As I said, this is far past a Starr King issue, but it is a test for Unitarian Universalist leadership, and we should all be watching.

24 Replies to “This blog post is not about Starr King School for the Ministry”

  1. Scott, I really appreciate your bringing up the larger question of how we UUs “do conflict.” I see this as hugely related to the race and class culture of our founders. One half of my ancestors are from this New England professional class culture and I can tell you that conflict was never directly confronted – instead it was dealt with through social isolation, talking behind backs, and shaming. If we can recognize our own culture of conflict and work to change it we will go far. At the same time my heart goes out to Rosemary and the whole SKSM community.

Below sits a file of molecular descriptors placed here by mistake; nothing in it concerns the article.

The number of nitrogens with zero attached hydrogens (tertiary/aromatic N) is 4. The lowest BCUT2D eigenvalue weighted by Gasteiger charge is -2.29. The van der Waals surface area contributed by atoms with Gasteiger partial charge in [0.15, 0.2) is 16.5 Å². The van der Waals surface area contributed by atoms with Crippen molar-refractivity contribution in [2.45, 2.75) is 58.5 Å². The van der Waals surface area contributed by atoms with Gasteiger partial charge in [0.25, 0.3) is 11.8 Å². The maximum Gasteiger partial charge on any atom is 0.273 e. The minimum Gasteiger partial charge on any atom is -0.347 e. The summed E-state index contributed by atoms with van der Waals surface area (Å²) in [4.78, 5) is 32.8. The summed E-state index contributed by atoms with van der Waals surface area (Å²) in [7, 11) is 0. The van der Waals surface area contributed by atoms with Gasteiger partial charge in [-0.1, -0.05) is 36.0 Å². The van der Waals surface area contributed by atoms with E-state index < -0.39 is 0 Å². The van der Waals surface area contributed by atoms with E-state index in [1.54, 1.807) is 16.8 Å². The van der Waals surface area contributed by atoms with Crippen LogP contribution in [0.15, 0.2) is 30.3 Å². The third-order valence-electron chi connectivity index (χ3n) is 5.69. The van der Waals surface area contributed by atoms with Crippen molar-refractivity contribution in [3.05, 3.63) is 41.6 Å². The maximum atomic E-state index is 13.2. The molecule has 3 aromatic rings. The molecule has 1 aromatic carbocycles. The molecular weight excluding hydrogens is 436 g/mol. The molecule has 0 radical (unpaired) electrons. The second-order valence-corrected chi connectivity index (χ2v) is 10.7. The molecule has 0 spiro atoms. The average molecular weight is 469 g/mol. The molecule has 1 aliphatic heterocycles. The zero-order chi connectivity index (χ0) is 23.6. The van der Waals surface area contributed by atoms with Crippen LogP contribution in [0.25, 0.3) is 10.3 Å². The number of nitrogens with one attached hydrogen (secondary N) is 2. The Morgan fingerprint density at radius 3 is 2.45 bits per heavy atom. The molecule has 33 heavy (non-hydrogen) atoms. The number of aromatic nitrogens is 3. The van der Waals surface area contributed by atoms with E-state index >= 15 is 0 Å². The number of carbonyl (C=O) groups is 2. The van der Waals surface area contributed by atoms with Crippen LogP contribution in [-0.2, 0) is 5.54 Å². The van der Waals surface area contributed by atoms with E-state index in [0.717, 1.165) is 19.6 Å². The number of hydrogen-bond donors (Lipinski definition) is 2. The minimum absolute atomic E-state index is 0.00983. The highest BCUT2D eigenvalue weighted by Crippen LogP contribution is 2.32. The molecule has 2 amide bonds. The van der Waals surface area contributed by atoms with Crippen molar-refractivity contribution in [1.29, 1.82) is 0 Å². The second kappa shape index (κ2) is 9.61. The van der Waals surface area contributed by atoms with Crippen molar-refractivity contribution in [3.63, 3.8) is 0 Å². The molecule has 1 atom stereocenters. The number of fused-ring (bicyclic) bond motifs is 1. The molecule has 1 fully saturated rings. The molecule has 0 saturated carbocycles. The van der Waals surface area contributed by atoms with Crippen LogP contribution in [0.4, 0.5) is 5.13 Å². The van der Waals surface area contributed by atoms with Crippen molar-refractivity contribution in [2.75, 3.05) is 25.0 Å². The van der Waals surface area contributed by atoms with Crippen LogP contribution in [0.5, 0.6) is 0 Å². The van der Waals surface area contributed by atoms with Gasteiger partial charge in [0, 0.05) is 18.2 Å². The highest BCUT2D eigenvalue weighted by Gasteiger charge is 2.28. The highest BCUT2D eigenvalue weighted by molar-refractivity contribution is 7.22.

2. Scott, excellent post. I especially liked it when you stated, “But you can’t build bravery though fear.” One might add you cannot create positive transformation through bullying. Your analysis cuts through the rhetoric about “revolution”–a term that gets bandied about without any philosophical grounding. We’ve become politically lopsided and desperately hungry for the approved message so we will then know what we are supposed to feel strongly about. Once upon a time we taught our children that our diversity was in our myriad of theological positions. Today our naive conformity is a major reason our churches are dwindling. They come into our churches looking for an alternative and leave soon after finding nothing there but the current talking points of academia.